Faith in Mount Fuji
The Rise of Independent Religion in Early Modern Japan
Even a fleeting glimpse of Mount Fuji’s snow-capped peak emerging from the clouds in the distance evokes the reverence it has commanded in Japan from ancient times. Long considered sacred, during the medieval era the mountain evolved from a venue for solitary ascetics into a well-regulated pilgrimage site. With the onset of the Tokugawa period, the nature of devotion to Mount Fuji underwent a dramatic change. Working people from nearby Edo (now Tokyo) began climbing the mountain in increasing numbers and worshipping its deity on their own terms, leading to a widespread network of devotional associations known as Fujikō.
In Faith in Mount Fuji Janine Sawada asserts that the rise of the Fuji movement epitomizes a broad transformation in popular religion that took place in early modern Japan. Drawing on existing practices and values, artisans and merchants generated new forms of religious life outside the confines of the sectarian establishment. Sawada highlights the importance of independent thinking in these grassroots phenomena, making a compelling case that the new Fuji devotees carved out enclaves for subtle opposition to the status quo within the restrictive parameters of the Tokugawa order. The founding members effectively reinterpreted materials such as pilgrimage maps, talismans, and prayer formulae, laying the groundwork for the articulation of a set of remarkable teachings by Jikigyō Miroku (1671–1733), an oil peddler who became one of the group’s leading ascetic practitioners. His writings fostered a vision of Mount Fuji as a compassionate parental deity who mandated a new world of economic justice and fairness in social and gender relations. The book concludes with a thought-provoking assessment of Jikigyō’s suicide on the mountain as an act of commitment to world salvation that drew on established ascetic practice even as it conveyed political dissent.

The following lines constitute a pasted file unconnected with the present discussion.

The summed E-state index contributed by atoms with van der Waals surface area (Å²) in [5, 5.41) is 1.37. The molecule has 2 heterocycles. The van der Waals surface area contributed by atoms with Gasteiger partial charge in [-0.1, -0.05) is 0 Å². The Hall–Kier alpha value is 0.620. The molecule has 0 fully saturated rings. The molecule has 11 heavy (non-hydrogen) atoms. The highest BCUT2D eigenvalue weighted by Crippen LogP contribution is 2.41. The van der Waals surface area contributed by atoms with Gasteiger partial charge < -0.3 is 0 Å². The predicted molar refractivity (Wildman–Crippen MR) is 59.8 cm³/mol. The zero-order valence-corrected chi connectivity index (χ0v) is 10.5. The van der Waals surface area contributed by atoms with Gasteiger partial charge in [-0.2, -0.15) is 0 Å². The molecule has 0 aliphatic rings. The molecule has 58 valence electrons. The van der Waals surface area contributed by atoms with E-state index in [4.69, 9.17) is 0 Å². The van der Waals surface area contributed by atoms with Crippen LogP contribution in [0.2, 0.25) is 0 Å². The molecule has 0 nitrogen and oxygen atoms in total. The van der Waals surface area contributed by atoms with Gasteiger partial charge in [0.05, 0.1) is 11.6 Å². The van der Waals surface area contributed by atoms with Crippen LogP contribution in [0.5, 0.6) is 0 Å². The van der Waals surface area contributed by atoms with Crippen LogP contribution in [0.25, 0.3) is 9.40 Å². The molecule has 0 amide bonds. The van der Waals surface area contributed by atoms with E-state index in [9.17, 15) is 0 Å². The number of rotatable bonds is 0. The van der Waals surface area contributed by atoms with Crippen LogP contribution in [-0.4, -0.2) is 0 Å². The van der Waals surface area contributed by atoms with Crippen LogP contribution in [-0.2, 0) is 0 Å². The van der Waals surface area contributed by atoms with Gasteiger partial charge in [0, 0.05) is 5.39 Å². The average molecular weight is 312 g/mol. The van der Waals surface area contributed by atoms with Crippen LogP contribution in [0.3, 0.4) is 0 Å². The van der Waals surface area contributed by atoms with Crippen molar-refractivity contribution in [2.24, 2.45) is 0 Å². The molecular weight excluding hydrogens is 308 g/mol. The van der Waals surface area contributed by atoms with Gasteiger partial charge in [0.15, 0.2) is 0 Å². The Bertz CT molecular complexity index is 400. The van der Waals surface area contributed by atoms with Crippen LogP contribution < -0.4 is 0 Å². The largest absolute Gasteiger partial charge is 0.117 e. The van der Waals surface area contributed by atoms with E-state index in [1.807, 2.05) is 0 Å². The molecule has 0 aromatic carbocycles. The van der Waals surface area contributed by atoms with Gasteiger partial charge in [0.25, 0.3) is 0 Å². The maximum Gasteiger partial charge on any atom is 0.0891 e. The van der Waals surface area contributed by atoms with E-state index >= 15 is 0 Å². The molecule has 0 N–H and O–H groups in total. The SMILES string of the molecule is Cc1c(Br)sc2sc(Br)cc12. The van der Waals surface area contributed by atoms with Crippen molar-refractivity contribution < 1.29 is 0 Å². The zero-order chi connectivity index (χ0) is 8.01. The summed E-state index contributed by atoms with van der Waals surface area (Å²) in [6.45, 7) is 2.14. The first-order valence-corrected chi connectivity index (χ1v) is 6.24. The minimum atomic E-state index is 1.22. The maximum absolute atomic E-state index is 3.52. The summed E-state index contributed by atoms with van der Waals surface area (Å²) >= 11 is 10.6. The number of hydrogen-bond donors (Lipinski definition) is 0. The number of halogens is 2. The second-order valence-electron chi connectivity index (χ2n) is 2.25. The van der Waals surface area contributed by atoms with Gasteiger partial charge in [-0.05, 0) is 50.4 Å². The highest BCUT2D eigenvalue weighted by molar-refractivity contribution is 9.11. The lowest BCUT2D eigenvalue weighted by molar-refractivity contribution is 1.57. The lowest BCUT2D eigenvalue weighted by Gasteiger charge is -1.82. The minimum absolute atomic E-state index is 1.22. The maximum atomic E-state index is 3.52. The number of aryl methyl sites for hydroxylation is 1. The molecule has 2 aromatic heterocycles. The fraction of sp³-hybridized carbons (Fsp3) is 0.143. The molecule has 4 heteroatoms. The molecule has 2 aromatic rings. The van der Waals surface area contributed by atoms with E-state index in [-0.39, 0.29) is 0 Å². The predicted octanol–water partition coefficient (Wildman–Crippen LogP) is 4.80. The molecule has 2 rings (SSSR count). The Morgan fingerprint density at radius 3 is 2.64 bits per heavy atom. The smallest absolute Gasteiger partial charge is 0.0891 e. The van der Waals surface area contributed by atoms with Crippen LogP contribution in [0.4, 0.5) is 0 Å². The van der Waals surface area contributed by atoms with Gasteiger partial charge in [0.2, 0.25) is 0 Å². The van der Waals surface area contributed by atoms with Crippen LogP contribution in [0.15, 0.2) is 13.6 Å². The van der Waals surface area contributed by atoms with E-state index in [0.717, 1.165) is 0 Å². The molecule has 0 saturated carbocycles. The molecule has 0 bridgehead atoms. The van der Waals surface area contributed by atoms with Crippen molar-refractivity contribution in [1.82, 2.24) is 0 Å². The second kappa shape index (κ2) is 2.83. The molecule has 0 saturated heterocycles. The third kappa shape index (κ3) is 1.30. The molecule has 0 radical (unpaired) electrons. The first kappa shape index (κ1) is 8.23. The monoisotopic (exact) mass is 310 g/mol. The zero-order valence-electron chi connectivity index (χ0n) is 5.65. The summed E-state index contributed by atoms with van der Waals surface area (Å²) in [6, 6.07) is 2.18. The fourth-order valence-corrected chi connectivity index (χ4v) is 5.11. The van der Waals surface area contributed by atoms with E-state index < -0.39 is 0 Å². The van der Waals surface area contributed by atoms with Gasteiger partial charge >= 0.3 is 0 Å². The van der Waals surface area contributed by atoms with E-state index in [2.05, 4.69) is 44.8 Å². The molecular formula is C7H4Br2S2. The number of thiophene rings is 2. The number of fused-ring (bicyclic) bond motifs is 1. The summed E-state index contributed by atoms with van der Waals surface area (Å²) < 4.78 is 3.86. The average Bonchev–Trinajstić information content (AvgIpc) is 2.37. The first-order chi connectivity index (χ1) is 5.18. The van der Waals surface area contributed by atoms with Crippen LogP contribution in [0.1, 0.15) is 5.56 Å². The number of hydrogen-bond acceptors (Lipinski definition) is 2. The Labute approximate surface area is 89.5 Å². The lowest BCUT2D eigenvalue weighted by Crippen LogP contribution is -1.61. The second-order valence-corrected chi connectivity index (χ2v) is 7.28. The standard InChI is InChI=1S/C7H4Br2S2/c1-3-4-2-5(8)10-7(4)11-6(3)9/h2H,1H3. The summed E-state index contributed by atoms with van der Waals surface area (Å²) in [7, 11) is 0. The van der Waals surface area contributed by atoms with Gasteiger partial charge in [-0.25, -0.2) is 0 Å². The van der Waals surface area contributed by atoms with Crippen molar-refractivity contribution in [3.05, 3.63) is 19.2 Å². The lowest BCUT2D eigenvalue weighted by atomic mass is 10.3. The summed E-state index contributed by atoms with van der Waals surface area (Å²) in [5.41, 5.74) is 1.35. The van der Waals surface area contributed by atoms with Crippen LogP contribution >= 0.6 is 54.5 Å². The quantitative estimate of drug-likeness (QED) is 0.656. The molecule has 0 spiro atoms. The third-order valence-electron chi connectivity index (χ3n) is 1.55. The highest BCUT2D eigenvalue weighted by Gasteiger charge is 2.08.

Faith in Mount Fuji is a pioneering work that contains a wealth of in-depth analysis and original interpretation. It will open up new avenues of discussion among students of Japanese religions and intellectual history, and supply rich food for thought to readers interested in global perspectives on issues of religion and society, ritual culture, new religions, and asceticism.
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